Enforced Disappearance of Benattia Zerrougui
In June 2008, TRIAL submitted an individual communication before the United Nations Human Rights Committee on behalf of Ahmed Zerrougui, acting for his brother, Benattia Zerrougui. The latter was arrested on 1st June around 12 a.m., in Tiaret. He has since disappeared. This case comes within the general context of the enforced disappearance of thousands of Algerian citizens at the hands of the army or various other State security organs between 1992 and 1998.
Benattia Zerrougui holds a degree from the École nationale d’administration and had held the position of General Secretary at the Tiaret City Hall. He was arrested upon his arrival from Oran at the Tiaret taxi station, where his brother Ahmed was waiting for him. He was arrested by police agents wearing guns, hoods and the uniform of the security services of the wilaya, who had set up a check-point. They brought the victim by car to the police station situated some hundreds of metres away from the place of his arrest.
Since Benattia Zerrougui was arrested, his relatives have not managed to obtain official information about his fate, despite tireless efforts.
Members of the Zerrougui family, particularly the victim’s mother, appealed to all competent institutions in the hope of finding the victim and placing him under the protection of law. In particular, the Prosecutor of Tiaret was contacted, to no avail. The family wrote to several governmental and administrative institutions, amongst which the President of the Algerian Republic, the Mediator of the Republic, the Minister of Justice, and the National Observatory of Human Rights – Observatoire National des Droits de l’Homme (ONDH) –, in vain.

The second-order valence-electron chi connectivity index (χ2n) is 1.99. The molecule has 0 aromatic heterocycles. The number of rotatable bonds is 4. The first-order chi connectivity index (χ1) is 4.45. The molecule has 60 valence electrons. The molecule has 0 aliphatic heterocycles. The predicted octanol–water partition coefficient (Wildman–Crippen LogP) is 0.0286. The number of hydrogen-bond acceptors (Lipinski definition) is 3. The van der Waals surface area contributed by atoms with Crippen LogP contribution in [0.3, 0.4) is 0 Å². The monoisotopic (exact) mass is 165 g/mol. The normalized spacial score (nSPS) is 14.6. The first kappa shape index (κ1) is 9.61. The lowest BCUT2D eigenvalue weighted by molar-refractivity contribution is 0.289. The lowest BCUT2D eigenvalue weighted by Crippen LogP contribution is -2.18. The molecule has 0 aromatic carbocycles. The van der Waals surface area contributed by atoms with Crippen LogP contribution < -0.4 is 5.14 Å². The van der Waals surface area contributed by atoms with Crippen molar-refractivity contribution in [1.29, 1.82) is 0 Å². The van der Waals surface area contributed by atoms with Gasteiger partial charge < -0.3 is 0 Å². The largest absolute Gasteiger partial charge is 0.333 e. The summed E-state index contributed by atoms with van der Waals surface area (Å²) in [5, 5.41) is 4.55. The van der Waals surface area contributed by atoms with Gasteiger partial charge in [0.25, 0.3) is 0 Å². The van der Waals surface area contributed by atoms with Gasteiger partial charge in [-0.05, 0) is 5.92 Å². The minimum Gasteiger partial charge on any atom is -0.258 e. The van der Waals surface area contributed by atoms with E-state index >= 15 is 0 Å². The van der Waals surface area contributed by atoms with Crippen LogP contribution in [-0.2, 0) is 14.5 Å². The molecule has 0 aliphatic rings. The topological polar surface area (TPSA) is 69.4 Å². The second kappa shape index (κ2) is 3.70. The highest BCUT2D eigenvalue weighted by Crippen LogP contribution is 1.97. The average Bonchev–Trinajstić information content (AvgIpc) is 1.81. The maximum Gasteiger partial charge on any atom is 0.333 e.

Moreover, since the enactment of Act No. 6/01 concerning the implementation of the Charter for National Peace and Reconciliation on February 2006, Mr. Zerrougui’s relatives face a legal prohibition on having recourse to any judicial body. If they were to do so, they would risk being convicted to prison terms. In addition, this law obliges any Algerian judicial authority to reject such a case.
The author of this submission requests the Committee to recognise Benattia Zerrougui as a victim of enforced disappearance. This crime affects the most fundamental rights guaranteed by the International Covenant on Civil and Political Rights (ICCPR). It is submitted that the situation gives rise to violations of articles 2 § 3, 6 § 1, 7, 9 §§ 1, 2, 3 and 4, 10 § 1 and 16 of the ICCPR in respect of Benattia Zerrougui, and articles 2 § 3 and 7 of the ICCPR in respect of the author, as a result of the psychological suffering that he has endured for so many years, caused by uncertainty as to the fate of his brother.
The procedure is pending before the United Nations Human Rights Committee.
In August 2013, the Human Rights Committee communicated its decision (in French only), called “views” by the UN.
The Committee held that Algeria violated Articles 6 § 1, 7, 9, 10 § 1 and 16 of the International Covenant on Civil and Political Rights taken alone or in conjunction with Article 2 § 3 of the Covenant with regards to Mr. Benattia Zerrougui.
The Committee also held that Algeria violated Article 7 of the ICCPR, taken alone and in conjunction with Article 2 § 3 with regards to the victim’s family.
The Committee requested Algeria to conduct a deep and rigorous investigation into the disappearance of Mr. Benattia Zerrougui, to furnish his family with detailed information concerning the results of its investigation, to free him immediately if he is still being secretly detained or if, he is deceased, to return his mortal remains to his family.
Moreover, the Committee insisted on Algeria’s obligation to indict, try and sanction those responsible for the violations committed. Algeria was also required to pay an adequate compensation to the family of the victim for the violations endured.
According to different sources, between 7,000 and 20,000 people have been arrested or kidnapped and then made to disappear by the different Algerian security services or by government-armed militias between 1992 and 1998.
To date, none of the families of the victims of these enforced disappearances have received any information on the fate of their relatives. No investigations have been initiated pursuant to the lodging of criminal complaints or other procedures. Although the identity of the persons who committed and planned these crimes is widely known, none of them has been prosecuted.